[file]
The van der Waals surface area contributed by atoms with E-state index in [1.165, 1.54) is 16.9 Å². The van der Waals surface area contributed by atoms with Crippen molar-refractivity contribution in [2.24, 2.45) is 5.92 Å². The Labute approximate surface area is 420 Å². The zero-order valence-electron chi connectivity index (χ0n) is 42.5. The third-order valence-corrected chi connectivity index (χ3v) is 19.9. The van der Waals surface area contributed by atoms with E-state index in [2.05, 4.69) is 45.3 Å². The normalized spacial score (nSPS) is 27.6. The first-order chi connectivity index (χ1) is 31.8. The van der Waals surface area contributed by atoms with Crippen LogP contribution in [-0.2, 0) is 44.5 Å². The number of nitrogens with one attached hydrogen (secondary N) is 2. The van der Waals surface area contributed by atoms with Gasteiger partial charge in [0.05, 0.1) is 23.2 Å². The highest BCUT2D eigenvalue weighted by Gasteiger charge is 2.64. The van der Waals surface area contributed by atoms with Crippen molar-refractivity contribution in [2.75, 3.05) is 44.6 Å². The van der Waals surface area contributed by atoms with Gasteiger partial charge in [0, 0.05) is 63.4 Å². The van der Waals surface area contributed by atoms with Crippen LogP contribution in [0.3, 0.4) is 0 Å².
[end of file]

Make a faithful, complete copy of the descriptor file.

The van der Waals surface area contributed by atoms with E-state index in [1.165, 1.54) is 16.9 Å². The van der Waals surface area contributed by atoms with Crippen molar-refractivity contribution in [2.24, 2.45) is 5.92 Å². The Labute approximate surface area is 420 Å². The zero-order valence-electron chi connectivity index (χ0n) is 42.5. The third-order valence-corrected chi connectivity index (χ3v) is 19.9. The van der Waals surface area contributed by atoms with E-state index in [2.05, 4.69) is 45.3 Å². The normalized spacial score (nSPS) is 27.6. The first-order chi connectivity index (χ1) is 31.8. The van der Waals surface area contributed by atoms with Crippen LogP contribution in [-0.2, 0) is 44.5 Å². The number of nitrogens with one attached hydrogen (secondary N) is 2. The van der Waals surface area contributed by atoms with Gasteiger partial charge in [0.05, 0.1) is 23.2 Å². The highest BCUT2D eigenvalue weighted by Gasteiger charge is 2.64. The van der Waals surface area contributed by atoms with Crippen molar-refractivity contribution in [2.75, 3.05) is 44.6 Å². The van der Waals surface area contributed by atoms with Gasteiger partial charge in [0, 0.05) is 63.4 Å². The van der Waals surface area contributed by atoms with Crippen LogP contribution in [0.3, 0.4) is 0 Å².